Centre Choregraphique National de Grenoble-Jean-Claude Gallotta
Group Emile Dubois
Photo: Karli Cadel
Jean Claude Gallotta’s *Des Gens Qui Dansent* (people who dance) plays out
like a French romantic comedy, ripe with charm, intriguing characters and an
intangible breeziness that goes down like a fine champagne. Gallotta’s
troupe, cryptically called Groupe Emile Dubois (there is no Emile Dubois)
consists of authentic people who dance of all shapes, sizes, ages and
technical ability and therein lies its subtle power. How we love to watch
civilians dance, it reminds us that dance is the domain of the world, which
includes us. And how fitting to see this troupe at Jacob’s Pillow Dance
Festival, a place that honors and supports all forms of dance.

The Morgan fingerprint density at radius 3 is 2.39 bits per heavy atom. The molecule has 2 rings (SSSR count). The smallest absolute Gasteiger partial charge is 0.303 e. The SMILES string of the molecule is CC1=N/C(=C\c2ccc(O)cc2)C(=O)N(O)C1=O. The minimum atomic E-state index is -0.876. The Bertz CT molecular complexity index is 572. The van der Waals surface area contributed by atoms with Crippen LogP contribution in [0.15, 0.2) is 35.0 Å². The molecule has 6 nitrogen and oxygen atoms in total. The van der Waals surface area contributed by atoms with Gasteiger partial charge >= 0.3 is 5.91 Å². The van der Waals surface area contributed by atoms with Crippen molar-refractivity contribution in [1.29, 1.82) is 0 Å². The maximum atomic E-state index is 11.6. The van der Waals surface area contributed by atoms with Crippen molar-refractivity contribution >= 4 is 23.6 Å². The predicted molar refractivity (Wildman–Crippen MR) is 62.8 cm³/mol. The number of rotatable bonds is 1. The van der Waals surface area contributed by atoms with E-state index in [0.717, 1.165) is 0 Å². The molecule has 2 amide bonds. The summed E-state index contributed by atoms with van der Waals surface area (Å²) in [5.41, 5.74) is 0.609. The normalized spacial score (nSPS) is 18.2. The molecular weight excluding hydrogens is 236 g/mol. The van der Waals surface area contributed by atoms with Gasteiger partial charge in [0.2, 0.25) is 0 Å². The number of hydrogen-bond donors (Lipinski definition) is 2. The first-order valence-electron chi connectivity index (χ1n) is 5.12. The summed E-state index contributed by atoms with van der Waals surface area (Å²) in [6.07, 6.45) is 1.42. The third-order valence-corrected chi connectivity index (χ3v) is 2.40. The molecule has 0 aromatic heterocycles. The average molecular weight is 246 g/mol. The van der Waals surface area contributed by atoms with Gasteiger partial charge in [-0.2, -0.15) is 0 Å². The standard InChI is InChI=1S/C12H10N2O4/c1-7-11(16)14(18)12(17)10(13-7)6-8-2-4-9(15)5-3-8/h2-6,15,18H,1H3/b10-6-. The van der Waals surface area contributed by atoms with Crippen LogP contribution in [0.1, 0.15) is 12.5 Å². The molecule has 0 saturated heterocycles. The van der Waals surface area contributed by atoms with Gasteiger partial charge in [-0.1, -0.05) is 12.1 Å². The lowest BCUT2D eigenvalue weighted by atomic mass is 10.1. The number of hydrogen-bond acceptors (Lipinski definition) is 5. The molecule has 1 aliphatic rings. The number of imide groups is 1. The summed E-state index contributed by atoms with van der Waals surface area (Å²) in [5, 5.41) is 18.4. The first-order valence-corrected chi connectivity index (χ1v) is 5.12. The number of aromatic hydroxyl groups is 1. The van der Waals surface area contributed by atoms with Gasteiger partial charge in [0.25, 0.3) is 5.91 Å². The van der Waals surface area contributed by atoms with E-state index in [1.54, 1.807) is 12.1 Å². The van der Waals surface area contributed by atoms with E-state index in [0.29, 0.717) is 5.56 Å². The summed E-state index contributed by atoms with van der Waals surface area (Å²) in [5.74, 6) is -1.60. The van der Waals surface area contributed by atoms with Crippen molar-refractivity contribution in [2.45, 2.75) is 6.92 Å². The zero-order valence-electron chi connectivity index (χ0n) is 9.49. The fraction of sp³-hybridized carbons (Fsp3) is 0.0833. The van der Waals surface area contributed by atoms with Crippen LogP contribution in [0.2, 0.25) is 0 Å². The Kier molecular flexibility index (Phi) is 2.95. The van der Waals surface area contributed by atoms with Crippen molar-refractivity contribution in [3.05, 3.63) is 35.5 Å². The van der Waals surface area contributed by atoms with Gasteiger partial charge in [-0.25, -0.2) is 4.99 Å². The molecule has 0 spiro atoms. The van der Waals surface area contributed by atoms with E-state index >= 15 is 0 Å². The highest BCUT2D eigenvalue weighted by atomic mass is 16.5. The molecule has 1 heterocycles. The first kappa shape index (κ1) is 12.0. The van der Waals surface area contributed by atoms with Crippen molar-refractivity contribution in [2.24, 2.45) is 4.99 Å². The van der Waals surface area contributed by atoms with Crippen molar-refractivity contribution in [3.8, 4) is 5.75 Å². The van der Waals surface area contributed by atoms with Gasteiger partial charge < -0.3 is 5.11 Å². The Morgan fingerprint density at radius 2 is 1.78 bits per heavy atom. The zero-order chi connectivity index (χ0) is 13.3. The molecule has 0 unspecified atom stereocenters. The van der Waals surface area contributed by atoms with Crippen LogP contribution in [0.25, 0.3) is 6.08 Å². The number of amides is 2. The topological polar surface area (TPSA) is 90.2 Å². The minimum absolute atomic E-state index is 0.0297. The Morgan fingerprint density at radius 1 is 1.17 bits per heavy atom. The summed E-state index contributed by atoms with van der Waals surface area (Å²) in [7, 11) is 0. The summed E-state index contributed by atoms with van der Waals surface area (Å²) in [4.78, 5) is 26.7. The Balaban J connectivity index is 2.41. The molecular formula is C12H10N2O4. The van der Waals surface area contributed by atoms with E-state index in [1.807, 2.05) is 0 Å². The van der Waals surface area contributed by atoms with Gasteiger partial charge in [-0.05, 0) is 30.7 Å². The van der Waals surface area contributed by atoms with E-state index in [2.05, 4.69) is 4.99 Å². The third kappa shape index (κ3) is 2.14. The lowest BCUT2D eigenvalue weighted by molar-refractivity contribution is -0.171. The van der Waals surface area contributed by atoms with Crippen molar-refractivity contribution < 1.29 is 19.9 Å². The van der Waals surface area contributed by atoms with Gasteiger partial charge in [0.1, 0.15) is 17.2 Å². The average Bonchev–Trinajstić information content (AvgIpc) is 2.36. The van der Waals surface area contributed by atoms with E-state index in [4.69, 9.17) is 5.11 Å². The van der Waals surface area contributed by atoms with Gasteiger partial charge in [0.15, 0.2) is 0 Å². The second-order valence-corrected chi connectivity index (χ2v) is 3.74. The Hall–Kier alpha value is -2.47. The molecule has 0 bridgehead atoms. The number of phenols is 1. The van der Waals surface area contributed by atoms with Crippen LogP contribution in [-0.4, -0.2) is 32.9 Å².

Gallotta harks from a background in painting, theater and film, and it
shows that his interests go beyond dance. *Des Gens Qui Dansent* is
structured with duets, solos, and trios that come and go as they might in
real life. Gallotta himself stumbles about on stage, whispering funny things
into a microphone. He inhabits a persona that falls somewhere between
something rapper and ringmaster. At times he looks lost, or in the wrong
dance. He is both of the group and not, much the way of choreographer
functions in a company setting.
The space, open and un-contained, works as a territory for social
interactions to take place, some tender, some gently combative, others
funny. Each dancer is stunningly unique, making them divinely watchable.
When they partner each other, they come from a place of deep knowing,
allowing the dance to become a communal event with the audience as voyeurs.
There’s such a rare beauty in witnessing this level of honesty. Strigall’s
pulsing electronic score adds a theatrical veneer and at times a pop lift.
A film snippet of Henry Miller on his deathbed talking about his life made
for poignant punctuation to the dancing. His words, “I am alive to the end,”
seemed to sum up the ballet’s lingering perfume.